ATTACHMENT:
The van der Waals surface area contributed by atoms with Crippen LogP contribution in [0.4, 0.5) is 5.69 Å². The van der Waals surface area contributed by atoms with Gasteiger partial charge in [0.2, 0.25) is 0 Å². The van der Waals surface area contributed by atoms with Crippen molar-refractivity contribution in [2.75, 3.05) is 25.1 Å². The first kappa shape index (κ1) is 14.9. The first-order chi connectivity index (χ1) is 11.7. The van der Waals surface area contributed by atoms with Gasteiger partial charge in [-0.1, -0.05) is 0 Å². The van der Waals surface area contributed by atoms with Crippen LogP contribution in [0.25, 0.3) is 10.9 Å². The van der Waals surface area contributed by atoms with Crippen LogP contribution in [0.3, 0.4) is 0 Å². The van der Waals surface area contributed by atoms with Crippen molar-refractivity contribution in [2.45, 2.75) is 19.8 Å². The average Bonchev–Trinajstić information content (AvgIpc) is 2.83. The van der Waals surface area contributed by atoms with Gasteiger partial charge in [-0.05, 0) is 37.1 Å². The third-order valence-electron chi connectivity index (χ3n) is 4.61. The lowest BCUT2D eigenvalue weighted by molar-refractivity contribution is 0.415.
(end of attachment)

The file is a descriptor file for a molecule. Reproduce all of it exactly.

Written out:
The van der Waals surface area contributed by atoms with Crippen LogP contribution in [0.4, 0.5) is 5.69 Å². The van der Waals surface area contributed by atoms with Gasteiger partial charge in [0.2, 0.25) is 0 Å². The van der Waals surface area contributed by atoms with Crippen molar-refractivity contribution in [2.75, 3.05) is 25.1 Å². The first kappa shape index (κ1) is 14.9. The first-order chi connectivity index (χ1) is 11.7. The van der Waals surface area contributed by atoms with Gasteiger partial charge in [-0.1, -0.05) is 0 Å². The van der Waals surface area contributed by atoms with Crippen LogP contribution in [0.25, 0.3) is 10.9 Å². The van der Waals surface area contributed by atoms with Crippen LogP contribution in [0.3, 0.4) is 0 Å². The van der Waals surface area contributed by atoms with Crippen molar-refractivity contribution in [2.45, 2.75) is 19.8 Å². The average Bonchev–Trinajstić information content (AvgIpc) is 2.83. The van der Waals surface area contributed by atoms with Gasteiger partial charge in [-0.05, 0) is 37.1 Å². The third-order valence-electron chi connectivity index (χ3n) is 4.61. The lowest BCUT2D eigenvalue weighted by molar-refractivity contribution is 0.415.